The Atlantic

The Most Powerful Member of the Ruling Class

Using “the ruling class” and “overlords” as shorthand for Trump’s critics is Orwellian nonsense.
Source: David Moir / Reuters

The greatest trick the president and elites who support him ever pulled was convincing a large swath of the American public that they aren’t members of the ruling class.

Donald Trump hosted a show on NBC, lived in a Manhattan tower named after himself, and spent a small fortune to influence politicians. He now lives in the White House, appoints Supreme Court justices, issues pardons, orders missile strikes, and launches trade wars. His travel destinations include Davos, his estate in Palm Beach, and golf courses he owns in foreign countries. Yet powerful allies of his persist with the false conceit that the ruling class does not include the most powerful person in the country, only his rivals and critics.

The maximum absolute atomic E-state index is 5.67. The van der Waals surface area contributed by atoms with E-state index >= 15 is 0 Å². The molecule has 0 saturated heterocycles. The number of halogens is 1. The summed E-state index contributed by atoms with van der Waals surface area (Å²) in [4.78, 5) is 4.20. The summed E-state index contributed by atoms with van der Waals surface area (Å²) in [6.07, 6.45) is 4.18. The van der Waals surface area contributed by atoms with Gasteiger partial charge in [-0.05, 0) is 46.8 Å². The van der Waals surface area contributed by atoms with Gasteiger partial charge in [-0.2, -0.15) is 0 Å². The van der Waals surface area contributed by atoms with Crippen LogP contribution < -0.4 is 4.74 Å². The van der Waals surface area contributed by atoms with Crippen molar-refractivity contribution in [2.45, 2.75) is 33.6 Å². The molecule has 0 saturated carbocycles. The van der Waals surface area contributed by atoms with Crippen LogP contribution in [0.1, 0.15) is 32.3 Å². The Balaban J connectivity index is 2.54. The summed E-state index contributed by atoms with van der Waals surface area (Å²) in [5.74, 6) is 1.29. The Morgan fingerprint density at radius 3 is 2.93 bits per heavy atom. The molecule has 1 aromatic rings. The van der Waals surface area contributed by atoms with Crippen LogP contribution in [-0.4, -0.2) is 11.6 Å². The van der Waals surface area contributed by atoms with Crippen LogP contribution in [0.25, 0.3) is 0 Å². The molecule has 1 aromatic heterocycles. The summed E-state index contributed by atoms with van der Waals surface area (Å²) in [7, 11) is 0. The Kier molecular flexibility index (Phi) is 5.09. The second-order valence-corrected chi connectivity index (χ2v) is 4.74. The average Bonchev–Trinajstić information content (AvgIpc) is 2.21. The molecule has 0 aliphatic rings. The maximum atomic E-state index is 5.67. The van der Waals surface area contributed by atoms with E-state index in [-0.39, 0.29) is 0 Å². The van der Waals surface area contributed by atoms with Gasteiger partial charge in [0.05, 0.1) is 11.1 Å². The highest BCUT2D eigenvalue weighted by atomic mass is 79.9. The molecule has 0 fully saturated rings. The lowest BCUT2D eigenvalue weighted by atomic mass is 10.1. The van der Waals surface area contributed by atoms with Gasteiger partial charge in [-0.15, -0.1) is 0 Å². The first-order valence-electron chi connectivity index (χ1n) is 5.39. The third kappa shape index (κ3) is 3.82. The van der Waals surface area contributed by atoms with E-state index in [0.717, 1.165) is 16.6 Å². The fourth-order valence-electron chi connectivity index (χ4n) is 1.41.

Among the allies who do this is Michael Anton. A Trump-aligned intellectual, he is best-known for pseudonymously publishing “,” an essay that likened Hillary Clinton’s candidacy to the 9/11 terrorists who hijacked Flight 93, and a vote for

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